2009 in anime: #10 The first tearful moment

by Grungi

(Third post in the “12 days in anime” 2009 project led by Mega Megane Moé. Other participating blogs include Shameful Otaku Secret!, Continuing World, Fighting for Nippon!, We love maids., Bokutachi no BLOG, Anime Profiling, Desu ex Machina, Blogging about Anime, I Will Show You Terror in a Handful of Flans, Pontifus, Open Your Mind, ∑Xce7ion, Ganbatte Forever!, Mikotoism, wat u say, Memories of Eternity, Simplicity, Gabrielino Anime Club, UNMEI KAIHEN, Nigorimasen!, Mainichi Anime Yume and We Remember Love)

Some anime series have a way to associate themselves very strongly with a particular season. On the other hand, some either span such a large timeframe that one isn’t predominant, or really don’t emphasize the months they take place in.

But some which do are best viewed in the same kind of weather they’re set in. Take Mahou Tsukai ni Taisetsu na Koto ~Natsu no Sora~ as an example. This show was so much better when you watched it in the end of a sunny afternoon… I suppose it would have lost some of its appeal, at least for the first episodes if I waited until winter to watch it. And I’m so glad I didn’t.

But time and again, you’ll come accross a show that is so powerful in its evocation of a given season that it simply doesn’t matter. That you’re no matter what projected in the right mood, barely avoiding putting on shorts and sunglasses while opening wide your windows even if it’s freezing outside. Or getting your Moon Boots out of the closet while the scorching heat menaces to melt everything in the room.

One such show that brought summer into my November was Air.

The first half of the show was nice, with its funny moments, its fairly likeable characters. Its overabundance of girls, too; it is, after all, a visual novel adaptation.

But then episode 6 came, and then I knew Air had me more than I thought.

Granted, it used a cheap trick that is almost guaranteed to work on me : the crying-yet-smiling parting scene.

And as a sadistic torturer, it keeps doing it again and again, until another of those heart-rending endings that Japanese storytellers seem to be so fond of. It has become somewhat of a cliché these days, yet I wonder if I’ll ever be able to get over that nasty mechanism.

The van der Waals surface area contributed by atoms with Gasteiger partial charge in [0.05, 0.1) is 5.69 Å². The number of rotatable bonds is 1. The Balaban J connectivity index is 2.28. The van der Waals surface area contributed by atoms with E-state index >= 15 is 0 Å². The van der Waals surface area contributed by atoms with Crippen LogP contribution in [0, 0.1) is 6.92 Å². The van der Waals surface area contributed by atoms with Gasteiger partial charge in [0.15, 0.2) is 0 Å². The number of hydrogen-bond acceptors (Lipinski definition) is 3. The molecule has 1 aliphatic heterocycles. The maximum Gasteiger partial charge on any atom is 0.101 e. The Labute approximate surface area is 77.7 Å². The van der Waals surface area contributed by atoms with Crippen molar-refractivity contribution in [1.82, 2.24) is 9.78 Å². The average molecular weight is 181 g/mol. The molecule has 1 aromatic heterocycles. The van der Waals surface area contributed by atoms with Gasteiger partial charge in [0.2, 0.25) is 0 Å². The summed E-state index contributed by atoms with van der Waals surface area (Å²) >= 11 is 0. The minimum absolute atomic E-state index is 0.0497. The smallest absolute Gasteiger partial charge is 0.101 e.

There is something so powerful about the mix of feelings this kind of scene evokes in the viewer’s heart that they often make even better tearjerkers than “pure sadeness” scenes. And it just hits me right in my weak spot.

What’s weird with this scene is that for the most part I wasn’t too fond of Minagi. Nor Michiru, for that matter. But episode 6 did a very good job fleshing them out, and slowly building up tension for what comes at the end. Even when you find out the truth about the two, and know for sure they probably will have to part, you think it won’t be so soon, just like that.

But it happens, and right there on that rooftop, as they exchange their last words, you’re in their shoes, in a way. You know it is meant to happen, that it’s the good way to go. Yet it feels sad all the same. And before you’ve decided to either if you’ll be crying or cheering them to look towards the future, the moment is gone. Their story is a thing of the past. And you move on.

This is another strange thing about Air. While it did shake me on several occasions, I usually recovered pretty fast, as opposed to some other shows who left we wrecked for sometimes several weeks (ef, I’m looking at you).

Truth is, if the scene this post is dedicated to is engraved into my memories, the same could be said for the ones related to Kanna’s mother and Kanna herself, and of course for the ending.

I don’t really know what to make of this. Maybe it goes to show how easily I am moved by this kind of scene, regardless of the characters. Maybe it’s because all those characters managed to earn a place in my mind… I don’t know, but all those scenes really proved that I did care more than I tought about what happened to all these characters, after all.

And then, after all is said and done, when all those characters go join all these moments in your mind, they’ll become happy memories. As Michiru says : “Even if you awaken from a dream, the memories will remain”. So partings, especially those that are the inevitable conclusion of a period of happiness, especially if they make you sad and feel miserable, should leave you with a smile on your face. Because goodbyes should not taint all those beautiful memories.